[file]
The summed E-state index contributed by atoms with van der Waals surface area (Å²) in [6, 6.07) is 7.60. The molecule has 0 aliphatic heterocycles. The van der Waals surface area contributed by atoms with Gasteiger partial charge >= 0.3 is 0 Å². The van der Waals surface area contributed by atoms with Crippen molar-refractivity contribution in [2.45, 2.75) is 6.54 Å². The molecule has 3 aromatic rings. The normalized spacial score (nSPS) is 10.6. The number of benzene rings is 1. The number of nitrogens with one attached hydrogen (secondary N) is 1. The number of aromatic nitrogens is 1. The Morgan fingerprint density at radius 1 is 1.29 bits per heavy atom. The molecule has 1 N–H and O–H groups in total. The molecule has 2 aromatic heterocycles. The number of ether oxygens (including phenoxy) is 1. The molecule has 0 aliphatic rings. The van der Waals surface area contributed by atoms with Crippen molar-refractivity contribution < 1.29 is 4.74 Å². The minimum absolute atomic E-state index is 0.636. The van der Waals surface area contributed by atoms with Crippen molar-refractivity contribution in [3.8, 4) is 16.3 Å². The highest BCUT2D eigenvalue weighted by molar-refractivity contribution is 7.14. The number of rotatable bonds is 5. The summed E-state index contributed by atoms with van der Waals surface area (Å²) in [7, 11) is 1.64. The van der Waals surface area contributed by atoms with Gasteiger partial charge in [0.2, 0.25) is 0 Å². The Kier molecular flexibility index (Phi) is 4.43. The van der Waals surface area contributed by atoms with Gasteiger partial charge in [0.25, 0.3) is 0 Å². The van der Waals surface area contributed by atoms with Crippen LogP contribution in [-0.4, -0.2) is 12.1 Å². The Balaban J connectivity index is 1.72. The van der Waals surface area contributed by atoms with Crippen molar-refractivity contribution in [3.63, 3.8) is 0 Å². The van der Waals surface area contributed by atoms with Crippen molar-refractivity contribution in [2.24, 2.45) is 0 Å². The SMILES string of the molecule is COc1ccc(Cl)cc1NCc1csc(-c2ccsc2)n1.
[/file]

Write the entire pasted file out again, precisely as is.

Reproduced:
The summed E-state index contributed by atoms with van der Waals surface area (Å²) in [6, 6.07) is 7.60. The molecule has 0 aliphatic heterocycles. The van der Waals surface area contributed by atoms with Gasteiger partial charge >= 0.3 is 0 Å². The van der Waals surface area contributed by atoms with Crippen molar-refractivity contribution in [2.45, 2.75) is 6.54 Å². The molecule has 3 aromatic rings. The normalized spacial score (nSPS) is 10.6. The number of benzene rings is 1. The number of nitrogens with one attached hydrogen (secondary N) is 1. The number of aromatic nitrogens is 1. The Morgan fingerprint density at radius 1 is 1.29 bits per heavy atom. The molecule has 1 N–H and O–H groups in total. The molecule has 2 aromatic heterocycles. The number of ether oxygens (including phenoxy) is 1. The molecule has 0 aliphatic rings. The van der Waals surface area contributed by atoms with Crippen molar-refractivity contribution < 1.29 is 4.74 Å². The minimum absolute atomic E-state index is 0.636. The van der Waals surface area contributed by atoms with Crippen molar-refractivity contribution in [3.8, 4) is 16.3 Å². The highest BCUT2D eigenvalue weighted by molar-refractivity contribution is 7.14. The number of rotatable bonds is 5. The summed E-state index contributed by atoms with van der Waals surface area (Å²) in [7, 11) is 1.64. The van der Waals surface area contributed by atoms with Gasteiger partial charge in [0.2, 0.25) is 0 Å². The Kier molecular flexibility index (Phi) is 4.43. The van der Waals surface area contributed by atoms with Gasteiger partial charge in [0.25, 0.3) is 0 Å². The van der Waals surface area contributed by atoms with Crippen LogP contribution in [-0.4, -0.2) is 12.1 Å². The Balaban J connectivity index is 1.72. The van der Waals surface area contributed by atoms with Crippen molar-refractivity contribution in [3.63, 3.8) is 0 Å². The van der Waals surface area contributed by atoms with Crippen molar-refractivity contribution in [2.24, 2.45) is 0 Å². The SMILES string of the molecule is COc1ccc(Cl)cc1NCc1csc(-c2ccsc2)n1.